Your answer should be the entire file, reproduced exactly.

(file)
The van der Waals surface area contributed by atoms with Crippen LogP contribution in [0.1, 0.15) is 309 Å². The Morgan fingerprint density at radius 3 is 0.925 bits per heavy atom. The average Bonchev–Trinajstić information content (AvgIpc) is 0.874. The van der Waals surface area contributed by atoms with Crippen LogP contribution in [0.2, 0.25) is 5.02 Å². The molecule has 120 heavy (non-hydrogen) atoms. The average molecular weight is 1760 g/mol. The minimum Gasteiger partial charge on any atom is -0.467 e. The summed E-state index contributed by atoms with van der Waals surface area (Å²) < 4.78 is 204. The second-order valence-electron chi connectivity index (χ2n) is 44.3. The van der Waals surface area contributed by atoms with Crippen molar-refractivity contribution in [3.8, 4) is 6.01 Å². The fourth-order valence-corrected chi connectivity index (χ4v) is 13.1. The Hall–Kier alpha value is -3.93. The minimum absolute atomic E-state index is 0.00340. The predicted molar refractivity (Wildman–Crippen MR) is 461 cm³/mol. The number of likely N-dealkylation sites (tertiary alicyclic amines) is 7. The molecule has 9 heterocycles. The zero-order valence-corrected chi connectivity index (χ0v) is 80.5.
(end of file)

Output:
The van der Waals surface area contributed by atoms with Crippen LogP contribution in [0.1, 0.15) is 309 Å². The Morgan fingerprint density at radius 3 is 0.925 bits per heavy atom. The average Bonchev–Trinajstić information content (AvgIpc) is 0.874. The van der Waals surface area contributed by atoms with Crippen LogP contribution in [0.2, 0.25) is 5.02 Å². The molecule has 120 heavy (non-hydrogen) atoms. The average molecular weight is 1760 g/mol. The minimum Gasteiger partial charge on any atom is -0.467 e. The summed E-state index contributed by atoms with van der Waals surface area (Å²) < 4.78 is 204. The second-order valence-electron chi connectivity index (χ2n) is 44.3. The van der Waals surface area contributed by atoms with Crippen molar-refractivity contribution in [3.8, 4) is 6.01 Å². The fourth-order valence-corrected chi connectivity index (χ4v) is 13.1. The Hall–Kier alpha value is -3.93. The minimum absolute atomic E-state index is 0.00340. The predicted molar refractivity (Wildman–Crippen MR) is 461 cm³/mol. The number of likely N-dealkylation sites (tertiary alicyclic amines) is 7. The molecule has 9 heterocycles. The zero-order valence-corrected chi connectivity index (χ0v) is 80.5.